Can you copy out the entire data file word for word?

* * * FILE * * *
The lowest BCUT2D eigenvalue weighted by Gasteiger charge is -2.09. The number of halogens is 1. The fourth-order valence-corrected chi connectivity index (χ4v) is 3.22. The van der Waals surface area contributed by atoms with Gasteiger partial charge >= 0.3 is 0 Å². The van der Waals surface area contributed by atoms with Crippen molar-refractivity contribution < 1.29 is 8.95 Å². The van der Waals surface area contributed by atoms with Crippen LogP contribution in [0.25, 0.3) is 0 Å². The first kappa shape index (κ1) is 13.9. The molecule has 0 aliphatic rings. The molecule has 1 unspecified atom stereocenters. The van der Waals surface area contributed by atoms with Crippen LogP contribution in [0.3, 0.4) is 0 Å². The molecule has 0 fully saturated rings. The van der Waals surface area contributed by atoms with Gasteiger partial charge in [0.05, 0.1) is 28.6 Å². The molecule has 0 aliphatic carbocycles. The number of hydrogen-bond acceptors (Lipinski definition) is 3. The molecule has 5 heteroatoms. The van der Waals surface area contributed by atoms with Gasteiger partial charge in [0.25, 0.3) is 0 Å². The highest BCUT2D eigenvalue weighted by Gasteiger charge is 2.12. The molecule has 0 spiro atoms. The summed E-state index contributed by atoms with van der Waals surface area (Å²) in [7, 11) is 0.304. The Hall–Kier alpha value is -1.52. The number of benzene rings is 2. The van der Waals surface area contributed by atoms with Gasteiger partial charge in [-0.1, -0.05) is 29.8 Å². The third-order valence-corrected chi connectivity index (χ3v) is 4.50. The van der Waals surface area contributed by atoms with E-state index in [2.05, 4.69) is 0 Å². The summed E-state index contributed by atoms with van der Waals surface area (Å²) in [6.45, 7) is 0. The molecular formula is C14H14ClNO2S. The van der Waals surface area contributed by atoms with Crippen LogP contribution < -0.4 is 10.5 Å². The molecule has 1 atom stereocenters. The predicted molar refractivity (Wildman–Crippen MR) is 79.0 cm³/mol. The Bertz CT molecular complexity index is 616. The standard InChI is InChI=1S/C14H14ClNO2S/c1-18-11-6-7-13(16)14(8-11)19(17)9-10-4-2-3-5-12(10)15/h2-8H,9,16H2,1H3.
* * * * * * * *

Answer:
The lowest BCUT2D eigenvalue weighted by Gasteiger charge is -2.09. The number of halogens is 1. The fourth-order valence-corrected chi connectivity index (χ4v) is 3.22. The van der Waals surface area contributed by atoms with Gasteiger partial charge >= 0.3 is 0 Å². The van der Waals surface area contributed by atoms with Crippen molar-refractivity contribution < 1.29 is 8.95 Å². The van der Waals surface area contributed by atoms with Crippen LogP contribution in [0.25, 0.3) is 0 Å². The first kappa shape index (κ1) is 13.9. The molecule has 0 aliphatic rings. The molecule has 1 unspecified atom stereocenters. The van der Waals surface area contributed by atoms with Crippen LogP contribution in [0.3, 0.4) is 0 Å². The molecule has 0 fully saturated rings. The van der Waals surface area contributed by atoms with Gasteiger partial charge in [0.05, 0.1) is 28.6 Å². The molecule has 0 aliphatic carbocycles. The number of hydrogen-bond acceptors (Lipinski definition) is 3. The molecule has 5 heteroatoms. The van der Waals surface area contributed by atoms with Gasteiger partial charge in [0.25, 0.3) is 0 Å². The highest BCUT2D eigenvalue weighted by Gasteiger charge is 2.12. The molecule has 0 spiro atoms. The summed E-state index contributed by atoms with van der Waals surface area (Å²) in [7, 11) is 0.304. The Hall–Kier alpha value is -1.52. The number of benzene rings is 2. The van der Waals surface area contributed by atoms with Gasteiger partial charge in [-0.1, -0.05) is 29.8 Å². The third-order valence-corrected chi connectivity index (χ3v) is 4.50. The van der Waals surface area contributed by atoms with E-state index in [2.05, 4.69) is 0 Å². The summed E-state index contributed by atoms with van der Waals surface area (Å²) in [6.45, 7) is 0. The molecular formula is C14H14ClNO2S. The van der Waals surface area contributed by atoms with Crippen LogP contribution < -0.4 is 10.5 Å². The molecule has 1 atom stereocenters. The predicted molar refractivity (Wildman–Crippen MR) is 79.0 cm³/mol. The Bertz CT molecular complexity index is 616. The standard InChI is InChI=1S/C14H14ClNO2S/c1-18-11-6-7-13(16)14(8-11)19(17)9-10-4-2-3-5-12(10)15/h2-8H,9,16H2,1H3.